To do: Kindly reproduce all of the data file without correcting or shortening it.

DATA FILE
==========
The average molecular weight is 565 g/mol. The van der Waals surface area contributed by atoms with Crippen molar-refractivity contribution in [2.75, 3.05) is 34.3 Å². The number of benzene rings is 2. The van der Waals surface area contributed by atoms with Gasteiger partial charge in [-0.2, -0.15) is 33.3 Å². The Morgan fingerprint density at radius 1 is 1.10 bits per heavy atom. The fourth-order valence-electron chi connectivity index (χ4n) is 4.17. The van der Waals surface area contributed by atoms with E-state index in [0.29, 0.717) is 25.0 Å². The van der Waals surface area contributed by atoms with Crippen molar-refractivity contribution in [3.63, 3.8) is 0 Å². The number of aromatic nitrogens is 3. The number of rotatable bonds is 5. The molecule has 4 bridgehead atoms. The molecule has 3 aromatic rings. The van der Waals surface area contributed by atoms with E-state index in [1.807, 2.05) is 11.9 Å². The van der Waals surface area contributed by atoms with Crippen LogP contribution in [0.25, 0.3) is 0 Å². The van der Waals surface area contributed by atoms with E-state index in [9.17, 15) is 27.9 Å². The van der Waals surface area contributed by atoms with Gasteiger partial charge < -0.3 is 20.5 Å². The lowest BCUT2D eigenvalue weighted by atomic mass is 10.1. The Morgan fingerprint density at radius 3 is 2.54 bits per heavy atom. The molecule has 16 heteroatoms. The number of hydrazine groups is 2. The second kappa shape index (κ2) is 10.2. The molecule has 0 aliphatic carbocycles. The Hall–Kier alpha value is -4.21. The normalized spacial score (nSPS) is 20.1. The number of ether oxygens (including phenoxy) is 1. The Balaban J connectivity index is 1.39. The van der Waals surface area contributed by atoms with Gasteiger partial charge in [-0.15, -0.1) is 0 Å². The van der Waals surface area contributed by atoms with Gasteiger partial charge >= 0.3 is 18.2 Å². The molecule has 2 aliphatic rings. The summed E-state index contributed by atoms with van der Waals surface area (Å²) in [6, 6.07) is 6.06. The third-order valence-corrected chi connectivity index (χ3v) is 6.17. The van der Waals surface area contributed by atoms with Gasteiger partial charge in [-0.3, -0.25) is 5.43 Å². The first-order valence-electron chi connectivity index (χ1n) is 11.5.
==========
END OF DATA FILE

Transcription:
The average molecular weight is 565 g/mol. The van der Waals surface area contributed by atoms with Crippen molar-refractivity contribution in [2.75, 3.05) is 34.3 Å². The number of benzene rings is 2. The van der Waals surface area contributed by atoms with Gasteiger partial charge in [-0.2, -0.15) is 33.3 Å². The Morgan fingerprint density at radius 1 is 1.10 bits per heavy atom. The fourth-order valence-electron chi connectivity index (χ4n) is 4.17. The van der Waals surface area contributed by atoms with E-state index in [0.29, 0.717) is 25.0 Å². The van der Waals surface area contributed by atoms with Crippen molar-refractivity contribution in [3.63, 3.8) is 0 Å². The number of aromatic nitrogens is 3. The number of rotatable bonds is 5. The molecule has 4 bridgehead atoms. The molecule has 3 aromatic rings. The van der Waals surface area contributed by atoms with E-state index in [1.807, 2.05) is 11.9 Å². The van der Waals surface area contributed by atoms with Crippen LogP contribution in [0.25, 0.3) is 0 Å². The van der Waals surface area contributed by atoms with E-state index in [9.17, 15) is 27.9 Å². The van der Waals surface area contributed by atoms with Gasteiger partial charge < -0.3 is 20.5 Å². The lowest BCUT2D eigenvalue weighted by atomic mass is 10.1. The Morgan fingerprint density at radius 3 is 2.54 bits per heavy atom. The molecule has 16 heteroatoms. The number of hydrazine groups is 2. The second kappa shape index (κ2) is 10.2. The molecule has 0 aliphatic carbocycles. The Hall–Kier alpha value is -4.21. The normalized spacial score (nSPS) is 20.1. The number of ether oxygens (including phenoxy) is 1. The Balaban J connectivity index is 1.39. The van der Waals surface area contributed by atoms with Gasteiger partial charge in [-0.15, -0.1) is 0 Å². The van der Waals surface area contributed by atoms with Gasteiger partial charge >= 0.3 is 18.2 Å². The molecule has 2 aliphatic rings. The summed E-state index contributed by atoms with van der Waals surface area (Å²) in [6, 6.07) is 6.06. The third-order valence-corrected chi connectivity index (χ3v) is 6.17. The van der Waals surface area contributed by atoms with Gasteiger partial charge in [-0.3, -0.25) is 5.43 Å². The first-order valence-electron chi connectivity index (χ1n) is 11.5.